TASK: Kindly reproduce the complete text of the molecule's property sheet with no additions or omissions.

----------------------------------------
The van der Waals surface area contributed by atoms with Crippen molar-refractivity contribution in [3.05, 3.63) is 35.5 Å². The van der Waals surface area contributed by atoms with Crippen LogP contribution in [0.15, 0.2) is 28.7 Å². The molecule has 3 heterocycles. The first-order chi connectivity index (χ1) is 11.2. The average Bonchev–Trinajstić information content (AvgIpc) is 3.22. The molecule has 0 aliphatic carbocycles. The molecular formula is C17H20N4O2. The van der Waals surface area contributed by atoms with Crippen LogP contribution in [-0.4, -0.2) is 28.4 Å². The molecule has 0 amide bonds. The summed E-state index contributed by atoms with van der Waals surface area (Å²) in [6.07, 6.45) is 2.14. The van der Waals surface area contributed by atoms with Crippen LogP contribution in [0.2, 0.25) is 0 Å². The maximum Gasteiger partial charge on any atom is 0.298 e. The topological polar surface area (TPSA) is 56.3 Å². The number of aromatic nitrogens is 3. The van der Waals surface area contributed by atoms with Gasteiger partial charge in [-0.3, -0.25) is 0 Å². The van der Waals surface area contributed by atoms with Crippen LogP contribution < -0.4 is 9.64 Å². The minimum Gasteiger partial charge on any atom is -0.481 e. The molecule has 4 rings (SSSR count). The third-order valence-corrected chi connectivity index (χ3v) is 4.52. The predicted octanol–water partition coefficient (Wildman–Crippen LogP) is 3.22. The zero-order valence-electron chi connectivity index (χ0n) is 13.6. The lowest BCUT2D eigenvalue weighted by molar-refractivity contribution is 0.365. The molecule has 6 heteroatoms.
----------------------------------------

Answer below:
The van der Waals surface area contributed by atoms with Crippen molar-refractivity contribution in [3.05, 3.63) is 35.5 Å². The van der Waals surface area contributed by atoms with Crippen LogP contribution in [0.15, 0.2) is 28.7 Å². The molecule has 3 heterocycles. The first-order chi connectivity index (χ1) is 11.2. The average Bonchev–Trinajstić information content (AvgIpc) is 3.22. The molecule has 0 aliphatic carbocycles. The molecular formula is C17H20N4O2. The van der Waals surface area contributed by atoms with Crippen LogP contribution in [-0.4, -0.2) is 28.4 Å². The molecule has 0 amide bonds. The summed E-state index contributed by atoms with van der Waals surface area (Å²) in [6.07, 6.45) is 2.14. The van der Waals surface area contributed by atoms with Crippen LogP contribution in [0.2, 0.25) is 0 Å². The maximum Gasteiger partial charge on any atom is 0.298 e. The topological polar surface area (TPSA) is 56.3 Å². The number of aromatic nitrogens is 3. The van der Waals surface area contributed by atoms with Gasteiger partial charge in [-0.3, -0.25) is 0 Å². The van der Waals surface area contributed by atoms with Crippen LogP contribution < -0.4 is 9.64 Å². The minimum Gasteiger partial charge on any atom is -0.481 e. The molecule has 4 rings (SSSR count). The third-order valence-corrected chi connectivity index (χ3v) is 4.52. The predicted octanol–water partition coefficient (Wildman–Crippen LogP) is 3.22. The zero-order valence-electron chi connectivity index (χ0n) is 13.6. The lowest BCUT2D eigenvalue weighted by molar-refractivity contribution is 0.365. The molecule has 6 heteroatoms.